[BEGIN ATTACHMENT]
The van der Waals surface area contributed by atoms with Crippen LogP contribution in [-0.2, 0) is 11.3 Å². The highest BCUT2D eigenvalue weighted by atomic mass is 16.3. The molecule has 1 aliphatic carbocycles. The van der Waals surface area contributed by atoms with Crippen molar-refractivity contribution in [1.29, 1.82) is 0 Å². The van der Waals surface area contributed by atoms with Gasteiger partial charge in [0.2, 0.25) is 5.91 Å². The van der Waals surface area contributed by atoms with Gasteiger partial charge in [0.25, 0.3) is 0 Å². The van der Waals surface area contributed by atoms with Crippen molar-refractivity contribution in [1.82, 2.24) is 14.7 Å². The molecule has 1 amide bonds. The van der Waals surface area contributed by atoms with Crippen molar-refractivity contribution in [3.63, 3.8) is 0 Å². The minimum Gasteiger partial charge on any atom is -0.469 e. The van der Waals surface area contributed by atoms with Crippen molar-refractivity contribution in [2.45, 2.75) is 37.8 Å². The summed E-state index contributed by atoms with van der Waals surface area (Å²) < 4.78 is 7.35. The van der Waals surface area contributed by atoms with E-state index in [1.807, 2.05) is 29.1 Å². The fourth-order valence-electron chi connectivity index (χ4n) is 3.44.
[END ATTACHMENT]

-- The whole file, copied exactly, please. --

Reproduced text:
The van der Waals surface area contributed by atoms with Crippen LogP contribution in [-0.2, 0) is 11.3 Å². The highest BCUT2D eigenvalue weighted by atomic mass is 16.3. The molecule has 1 aliphatic carbocycles. The van der Waals surface area contributed by atoms with Crippen molar-refractivity contribution in [1.29, 1.82) is 0 Å². The van der Waals surface area contributed by atoms with Gasteiger partial charge in [0.2, 0.25) is 5.91 Å². The van der Waals surface area contributed by atoms with Gasteiger partial charge in [0.25, 0.3) is 0 Å². The van der Waals surface area contributed by atoms with Crippen molar-refractivity contribution in [1.82, 2.24) is 14.7 Å². The molecule has 1 amide bonds. The van der Waals surface area contributed by atoms with Crippen molar-refractivity contribution in [3.63, 3.8) is 0 Å². The minimum Gasteiger partial charge on any atom is -0.469 e. The van der Waals surface area contributed by atoms with Crippen molar-refractivity contribution in [2.45, 2.75) is 37.8 Å². The summed E-state index contributed by atoms with van der Waals surface area (Å²) < 4.78 is 7.35. The van der Waals surface area contributed by atoms with E-state index in [1.807, 2.05) is 29.1 Å². The fourth-order valence-electron chi connectivity index (χ4n) is 3.44.